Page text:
Just like our vehicles, we need to do a little maintenance on our bodies. As with cars, we need good fuel to keep ourselves running efficiently. For us, “premium” fuel includes whole grains, lean protein, calcium-rich, low-fat dairy, and plenty of fruits and vegetables.
Take care of your “engine.” Obesity, poor diet, smoking, lack of exercise, high blood pressure, high blood cholesterol, diabetes and family history are risk factors for heart disease. Eat a variety of colourful foods every day. Most adults need about 4.5 cups of fruits and vegetables daily to meet their nutrition needs.
Be sure you don’t clog your “fuel filter.” Minimize the saturated and trans fat in your diet because they may raise your blood cholesterol level. Excess blood cholesterol in your body is much like a clogged fuel filter.
The fuel filter sends clean fuel into the engine to keep it running. If it were to get clogged, much like how cholesterol can build up in an artery, this would cause a restriction in fuel flow.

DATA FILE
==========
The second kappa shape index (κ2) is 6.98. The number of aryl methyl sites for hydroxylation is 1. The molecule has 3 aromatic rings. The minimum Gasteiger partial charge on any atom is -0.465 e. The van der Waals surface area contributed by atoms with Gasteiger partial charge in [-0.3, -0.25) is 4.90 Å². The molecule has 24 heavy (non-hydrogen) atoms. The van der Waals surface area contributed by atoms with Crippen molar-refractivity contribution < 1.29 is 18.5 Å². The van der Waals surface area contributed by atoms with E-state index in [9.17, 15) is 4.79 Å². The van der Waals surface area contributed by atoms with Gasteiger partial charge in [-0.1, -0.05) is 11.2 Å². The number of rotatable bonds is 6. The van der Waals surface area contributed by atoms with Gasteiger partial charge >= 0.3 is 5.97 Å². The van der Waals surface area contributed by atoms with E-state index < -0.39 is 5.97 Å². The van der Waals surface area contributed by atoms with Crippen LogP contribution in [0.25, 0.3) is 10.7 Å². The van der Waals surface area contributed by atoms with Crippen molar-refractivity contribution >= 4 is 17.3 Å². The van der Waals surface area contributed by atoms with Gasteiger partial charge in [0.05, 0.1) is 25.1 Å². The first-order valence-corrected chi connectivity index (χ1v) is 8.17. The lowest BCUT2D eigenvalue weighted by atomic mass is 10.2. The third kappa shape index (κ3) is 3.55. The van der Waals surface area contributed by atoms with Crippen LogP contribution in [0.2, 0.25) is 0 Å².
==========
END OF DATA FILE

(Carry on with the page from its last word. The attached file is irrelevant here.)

When cholesterol plaques form in arteries, our heart has to work harder to pump blood and nutrients throughout the body. A diet high in soluble fibre can decrease blood cholesterol.
Increase fibre in your diet by consuming fruits, vegetables, beans, such as pinto, navy and kidney, and other plant foods.
In cars, fuel pumps use pressure to pull or push fuel into the carburetor through the fuel line. If the fuel line is constricted, your fuel pump won’t be able to keep your vehicle moving. In us, blood is pumped from our heart through blood vessels. With narrowed vessels, our blood pressure may increase and strain our heart.
One in three adults has high blood pressure. Because there are no symptoms, many don’t know it.
High blood pressure increases your risk of stroke, heart failure, heart attack and kidney failure. Some risk factors, such as race, heredity and age, can’t be controlled. Obesity, stress, lack of physical activity, eating too much salt and drinking too much alcohol are risk factors for high blood pressure that can be managed.
Have regular tune-ups by visiting your health-care provider.
Take your body out for regular test drives, too. Adults should accumulate at least 30 minutes of moderate physical activity on most days of the week. Put on your walking shoes and schedule time for three 10-minute brisk walks to meet the goal.
– Julie Garden-Robinson, PhD, L. R. D., is a North Dakota State
University Extension Service food and nutrition specialist
and associate professor in the department of health, nutrition and exercise sciences.